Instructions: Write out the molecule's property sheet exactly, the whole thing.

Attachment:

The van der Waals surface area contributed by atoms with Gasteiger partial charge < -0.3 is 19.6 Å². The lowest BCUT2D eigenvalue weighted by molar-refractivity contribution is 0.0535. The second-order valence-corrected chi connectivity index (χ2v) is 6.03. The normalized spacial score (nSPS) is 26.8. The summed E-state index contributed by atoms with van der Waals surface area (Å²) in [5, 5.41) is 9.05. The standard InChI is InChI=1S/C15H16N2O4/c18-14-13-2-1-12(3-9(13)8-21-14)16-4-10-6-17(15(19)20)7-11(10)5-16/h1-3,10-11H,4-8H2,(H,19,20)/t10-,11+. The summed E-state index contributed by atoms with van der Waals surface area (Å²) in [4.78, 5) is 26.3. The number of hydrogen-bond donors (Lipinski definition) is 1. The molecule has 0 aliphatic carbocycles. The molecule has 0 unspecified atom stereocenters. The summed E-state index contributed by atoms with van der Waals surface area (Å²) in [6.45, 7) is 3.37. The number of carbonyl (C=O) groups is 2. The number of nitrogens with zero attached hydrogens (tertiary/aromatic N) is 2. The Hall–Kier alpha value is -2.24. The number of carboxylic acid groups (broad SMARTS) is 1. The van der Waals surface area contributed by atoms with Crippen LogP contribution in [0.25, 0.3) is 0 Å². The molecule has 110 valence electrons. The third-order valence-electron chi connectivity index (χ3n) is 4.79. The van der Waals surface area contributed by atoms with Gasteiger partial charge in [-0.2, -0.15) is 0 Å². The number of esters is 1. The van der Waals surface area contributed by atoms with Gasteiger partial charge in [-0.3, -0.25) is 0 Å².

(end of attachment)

The van der Waals surface area contributed by atoms with Gasteiger partial charge < -0.3 is 19.6 Å². The lowest BCUT2D eigenvalue weighted by molar-refractivity contribution is 0.0535. The second-order valence-corrected chi connectivity index (χ2v) is 6.03. The normalized spacial score (nSPS) is 26.8. The summed E-state index contributed by atoms with van der Waals surface area (Å²) in [5, 5.41) is 9.05. The standard InChI is InChI=1S/C15H16N2O4/c18-14-13-2-1-12(3-9(13)8-21-14)16-4-10-6-17(15(19)20)7-11(10)5-16/h1-3,10-11H,4-8H2,(H,19,20)/t10-,11+. The summed E-state index contributed by atoms with van der Waals surface area (Å²) in [4.78, 5) is 26.3. The number of hydrogen-bond donors (Lipinski definition) is 1. The molecule has 0 aliphatic carbocycles. The molecule has 0 unspecified atom stereocenters. The summed E-state index contributed by atoms with van der Waals surface area (Å²) in [6.45, 7) is 3.37. The number of carbonyl (C=O) groups is 2. The number of nitrogens with zero attached hydrogens (tertiary/aromatic N) is 2. The Hall–Kier alpha value is -2.24. The number of carboxylic acid groups (broad SMARTS) is 1. The van der Waals surface area contributed by atoms with Crippen LogP contribution in [0.25, 0.3) is 0 Å². The molecule has 110 valence electrons. The third-order valence-electron chi connectivity index (χ3n) is 4.79. The van der Waals surface area contributed by atoms with Gasteiger partial charge in [-0.2, -0.15) is 0 Å². The number of esters is 1. The van der Waals surface area contributed by atoms with Gasteiger partial charge in [-0.3, -0.25) is 0 Å².